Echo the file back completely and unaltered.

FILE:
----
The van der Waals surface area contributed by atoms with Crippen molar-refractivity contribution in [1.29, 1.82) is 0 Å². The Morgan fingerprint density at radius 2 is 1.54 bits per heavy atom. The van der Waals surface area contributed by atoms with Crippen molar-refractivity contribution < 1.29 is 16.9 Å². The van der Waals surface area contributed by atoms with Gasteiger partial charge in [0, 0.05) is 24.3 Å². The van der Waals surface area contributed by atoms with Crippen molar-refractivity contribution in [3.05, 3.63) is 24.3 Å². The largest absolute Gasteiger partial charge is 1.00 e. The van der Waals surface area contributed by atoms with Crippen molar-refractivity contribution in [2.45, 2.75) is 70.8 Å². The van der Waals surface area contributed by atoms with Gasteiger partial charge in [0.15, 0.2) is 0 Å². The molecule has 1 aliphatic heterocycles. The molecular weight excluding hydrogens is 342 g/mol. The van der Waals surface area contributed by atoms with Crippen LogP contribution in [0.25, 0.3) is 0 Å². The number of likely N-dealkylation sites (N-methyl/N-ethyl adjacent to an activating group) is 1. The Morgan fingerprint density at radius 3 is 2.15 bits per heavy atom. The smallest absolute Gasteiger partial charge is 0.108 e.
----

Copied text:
The van der Waals surface area contributed by atoms with Crippen molar-refractivity contribution in [1.29, 1.82) is 0 Å². The Morgan fingerprint density at radius 2 is 1.54 bits per heavy atom. The van der Waals surface area contributed by atoms with Crippen molar-refractivity contribution < 1.29 is 16.9 Å². The van der Waals surface area contributed by atoms with Gasteiger partial charge in [0, 0.05) is 24.3 Å². The van der Waals surface area contributed by atoms with Crippen molar-refractivity contribution in [3.05, 3.63) is 24.3 Å². The largest absolute Gasteiger partial charge is 1.00 e. The van der Waals surface area contributed by atoms with Crippen molar-refractivity contribution in [2.45, 2.75) is 70.8 Å². The van der Waals surface area contributed by atoms with Gasteiger partial charge in [0.15, 0.2) is 0 Å². The molecule has 1 aliphatic heterocycles. The molecular weight excluding hydrogens is 342 g/mol. The van der Waals surface area contributed by atoms with Crippen LogP contribution in [0.25, 0.3) is 0 Å². The number of likely N-dealkylation sites (N-methyl/N-ethyl adjacent to an activating group) is 1. The Morgan fingerprint density at radius 3 is 2.15 bits per heavy atom. The smallest absolute Gasteiger partial charge is 0.108 e.